By now, you know the gory details: Hackers gained access to personal data for 80 million Anthem customers. You know the response, too: "Why wasn't the data encrypted? The data should have been encrypted!" (Partial credit if you said, "It wasn't a matter of if, but when.")
Yes, encryption would have ensured that the information looked like gobbledygook and not names, birthdays Social Security numbers and the like. But a deadbolt on the front door does no good if the windows are wide open and the back door is unlocked. A deadbolt is useless if you invite the robber in and offer him a cup of tea. A deadbolt doesn't matter if you store your valuables in an unlocked shed in the front yard.
Payers are particularly vulnerable to data breaches, given the value of the sensitive information they possess. (Medical data is worth much more on the black market than a Social Security number.)
They don't have to be.
In an email, Shaun Greene, chief operating officer of Salt Lake City-based Arches Health Plan and a member of the FierceHealthPayer Advisory Board, offered up eight best practices for protecting against potential hackers at what he calls a "sobering" time for the industry.
- Engage your board of directors with the chief information security officer. This helps the board understand the evolving threat landscape.
- Use as many layers of protection as you can. Yes, this means encryption--of data at rest and of backups, down to the column level in databases, and not just data in motion--as well as Web application firewalls, intrusion prevention and detection systems, and physical and logical access controls, to name a few. (You wouldn't go outside in Boston's latest blizzard in a T-shirt, would you? You need layers.)
- Make penetration and application vulnerability testing an ongoing priority. You can do this by incorporating these processes into operational analysis. "Board members and executives must know where failures exist and address the findings," Green said.
- Hire third parties to conduct your HIPAA risk assessment. That way, you avoid internal posturing and receive objective feedback.
- Don't use the cloud to store data from applications that require strict security standards. Store this data on company-owned storage.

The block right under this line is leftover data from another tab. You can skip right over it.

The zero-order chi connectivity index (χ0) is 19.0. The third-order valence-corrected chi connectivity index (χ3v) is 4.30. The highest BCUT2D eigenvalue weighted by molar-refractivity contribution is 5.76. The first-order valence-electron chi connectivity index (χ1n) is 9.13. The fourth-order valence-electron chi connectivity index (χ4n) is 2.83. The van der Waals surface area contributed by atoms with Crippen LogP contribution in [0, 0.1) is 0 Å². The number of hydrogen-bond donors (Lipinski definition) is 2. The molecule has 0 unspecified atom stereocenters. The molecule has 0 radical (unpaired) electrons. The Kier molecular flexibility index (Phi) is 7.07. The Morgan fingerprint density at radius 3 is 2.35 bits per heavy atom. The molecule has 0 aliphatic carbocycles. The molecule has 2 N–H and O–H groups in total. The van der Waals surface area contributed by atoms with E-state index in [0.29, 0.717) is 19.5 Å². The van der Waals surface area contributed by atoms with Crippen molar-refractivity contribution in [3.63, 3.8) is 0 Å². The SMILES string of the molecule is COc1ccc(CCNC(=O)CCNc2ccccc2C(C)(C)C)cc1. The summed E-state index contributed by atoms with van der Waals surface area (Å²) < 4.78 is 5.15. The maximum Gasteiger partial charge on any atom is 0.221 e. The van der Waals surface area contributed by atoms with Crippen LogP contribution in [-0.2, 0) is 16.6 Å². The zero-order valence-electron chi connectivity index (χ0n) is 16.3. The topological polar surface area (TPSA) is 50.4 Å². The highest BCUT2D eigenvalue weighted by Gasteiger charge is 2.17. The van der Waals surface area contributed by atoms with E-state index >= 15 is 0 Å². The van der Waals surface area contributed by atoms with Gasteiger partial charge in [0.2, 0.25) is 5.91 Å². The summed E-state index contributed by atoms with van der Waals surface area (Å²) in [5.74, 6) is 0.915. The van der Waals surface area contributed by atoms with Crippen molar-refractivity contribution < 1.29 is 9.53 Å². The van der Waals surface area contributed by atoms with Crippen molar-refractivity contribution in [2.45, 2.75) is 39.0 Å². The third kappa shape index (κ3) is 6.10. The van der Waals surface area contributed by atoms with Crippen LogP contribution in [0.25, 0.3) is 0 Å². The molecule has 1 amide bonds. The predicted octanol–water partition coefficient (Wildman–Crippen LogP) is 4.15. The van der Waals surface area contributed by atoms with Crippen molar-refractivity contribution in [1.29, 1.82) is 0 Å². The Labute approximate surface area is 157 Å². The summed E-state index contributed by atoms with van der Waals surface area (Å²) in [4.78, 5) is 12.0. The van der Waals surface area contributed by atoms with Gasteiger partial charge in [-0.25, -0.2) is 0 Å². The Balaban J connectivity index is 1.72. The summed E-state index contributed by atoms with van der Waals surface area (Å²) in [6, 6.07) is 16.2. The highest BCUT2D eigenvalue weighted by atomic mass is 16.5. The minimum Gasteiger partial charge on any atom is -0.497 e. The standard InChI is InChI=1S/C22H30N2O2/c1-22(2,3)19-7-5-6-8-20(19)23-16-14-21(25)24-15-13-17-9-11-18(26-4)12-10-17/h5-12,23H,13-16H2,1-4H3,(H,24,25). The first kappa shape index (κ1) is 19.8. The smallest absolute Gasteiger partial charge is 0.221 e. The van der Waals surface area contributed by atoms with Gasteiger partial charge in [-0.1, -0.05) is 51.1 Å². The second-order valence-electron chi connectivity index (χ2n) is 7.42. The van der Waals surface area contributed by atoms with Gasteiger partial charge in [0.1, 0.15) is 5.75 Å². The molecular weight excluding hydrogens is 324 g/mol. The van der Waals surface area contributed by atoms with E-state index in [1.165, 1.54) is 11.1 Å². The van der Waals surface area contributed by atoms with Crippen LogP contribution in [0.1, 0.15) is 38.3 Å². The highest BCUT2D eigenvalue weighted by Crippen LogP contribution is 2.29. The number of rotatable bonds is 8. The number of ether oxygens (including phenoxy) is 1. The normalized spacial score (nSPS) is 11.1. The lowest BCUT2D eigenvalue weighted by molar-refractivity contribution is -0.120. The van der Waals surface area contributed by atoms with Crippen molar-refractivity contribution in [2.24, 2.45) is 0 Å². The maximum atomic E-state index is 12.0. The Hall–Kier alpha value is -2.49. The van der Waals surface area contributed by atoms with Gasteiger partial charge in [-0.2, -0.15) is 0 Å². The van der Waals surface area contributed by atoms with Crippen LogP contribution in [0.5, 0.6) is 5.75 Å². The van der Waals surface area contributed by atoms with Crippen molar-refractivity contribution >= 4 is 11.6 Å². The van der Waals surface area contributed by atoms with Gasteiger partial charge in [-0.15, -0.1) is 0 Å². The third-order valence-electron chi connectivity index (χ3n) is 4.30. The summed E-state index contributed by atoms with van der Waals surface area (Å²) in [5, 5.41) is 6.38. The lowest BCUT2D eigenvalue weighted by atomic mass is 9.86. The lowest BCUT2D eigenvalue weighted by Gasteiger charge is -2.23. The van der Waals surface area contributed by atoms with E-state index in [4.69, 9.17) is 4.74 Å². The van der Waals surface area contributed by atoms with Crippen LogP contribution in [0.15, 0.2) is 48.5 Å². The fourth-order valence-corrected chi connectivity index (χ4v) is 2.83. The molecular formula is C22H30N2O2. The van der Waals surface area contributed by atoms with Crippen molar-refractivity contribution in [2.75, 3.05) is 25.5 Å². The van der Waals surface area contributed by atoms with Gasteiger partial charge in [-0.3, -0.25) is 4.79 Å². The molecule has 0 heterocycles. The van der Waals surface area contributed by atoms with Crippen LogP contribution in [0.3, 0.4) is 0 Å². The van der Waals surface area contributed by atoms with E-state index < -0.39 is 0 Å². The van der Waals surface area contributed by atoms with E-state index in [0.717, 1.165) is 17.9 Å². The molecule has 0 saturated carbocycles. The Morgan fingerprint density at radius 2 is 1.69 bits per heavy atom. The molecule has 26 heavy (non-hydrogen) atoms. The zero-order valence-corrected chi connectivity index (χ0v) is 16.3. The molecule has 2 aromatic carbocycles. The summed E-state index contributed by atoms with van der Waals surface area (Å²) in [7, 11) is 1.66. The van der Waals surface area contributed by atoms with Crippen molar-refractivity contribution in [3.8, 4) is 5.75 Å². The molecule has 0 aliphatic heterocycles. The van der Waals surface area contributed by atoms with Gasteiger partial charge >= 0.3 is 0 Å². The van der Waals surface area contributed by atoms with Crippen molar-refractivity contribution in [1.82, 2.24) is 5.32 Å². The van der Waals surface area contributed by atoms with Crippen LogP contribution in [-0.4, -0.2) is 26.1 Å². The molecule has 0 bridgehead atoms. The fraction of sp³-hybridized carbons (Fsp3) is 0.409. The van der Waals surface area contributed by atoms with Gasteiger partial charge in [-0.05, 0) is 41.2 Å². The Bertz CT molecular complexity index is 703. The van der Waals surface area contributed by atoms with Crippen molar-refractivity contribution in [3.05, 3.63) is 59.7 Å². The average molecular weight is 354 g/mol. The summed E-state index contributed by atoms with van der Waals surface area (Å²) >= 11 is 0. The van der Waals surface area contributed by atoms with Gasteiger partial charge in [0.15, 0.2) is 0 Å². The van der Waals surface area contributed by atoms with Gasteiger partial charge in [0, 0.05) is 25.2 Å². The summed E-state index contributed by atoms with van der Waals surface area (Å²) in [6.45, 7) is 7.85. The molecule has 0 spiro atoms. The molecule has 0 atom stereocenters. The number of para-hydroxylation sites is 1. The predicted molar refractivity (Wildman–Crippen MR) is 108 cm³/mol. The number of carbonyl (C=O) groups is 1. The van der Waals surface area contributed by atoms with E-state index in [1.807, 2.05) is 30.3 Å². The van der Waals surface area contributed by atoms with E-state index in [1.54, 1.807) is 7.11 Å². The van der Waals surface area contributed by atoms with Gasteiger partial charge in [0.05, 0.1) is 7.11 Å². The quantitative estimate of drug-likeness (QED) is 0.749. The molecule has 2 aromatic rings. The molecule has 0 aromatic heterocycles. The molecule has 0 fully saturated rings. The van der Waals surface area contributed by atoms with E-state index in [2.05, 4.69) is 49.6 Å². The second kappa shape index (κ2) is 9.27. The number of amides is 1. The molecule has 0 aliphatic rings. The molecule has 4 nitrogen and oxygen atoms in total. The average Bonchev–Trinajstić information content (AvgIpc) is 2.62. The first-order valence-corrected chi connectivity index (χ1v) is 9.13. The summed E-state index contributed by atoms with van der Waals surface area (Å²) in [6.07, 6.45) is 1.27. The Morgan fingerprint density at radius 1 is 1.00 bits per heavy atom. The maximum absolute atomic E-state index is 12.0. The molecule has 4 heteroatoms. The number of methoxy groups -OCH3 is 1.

- Follow Open Web Application Security Project (OWASP) standards if you develop applications. As its name implies, OWASP aims to make software security open and visible so that consumers, developers and other key stakeholders understand security risks and make informed decisions about what and what not to do.
- Train your employees. This is admittedly difficult, but it's essential. "We must make sure all employees understand that they are a favored vector of attack from the world's cyber criminals via email," Greene said. Make sure employees know the basics--don't open attachments from anyone they don't know, don't say anything in an email that you wouldn't want to read on the front page of the newspaper, and so on--and provide training as often as you can.
- "Create a culture of security to demonstrate the company's commitment to data security," Greene concluded. "Employees are smart. If they see senior-level executives not taking this seriously, neither will they."
It's a scary world out there. With a bit of training, a willingness to accept responsibility and a heightened level of awareness, we can keep the robbers away from the front door, the windows, the shed, our tea and, above all, the information they so dearly want in the first place. --Brian (@Brian_Eastwood and @HealthPayer)
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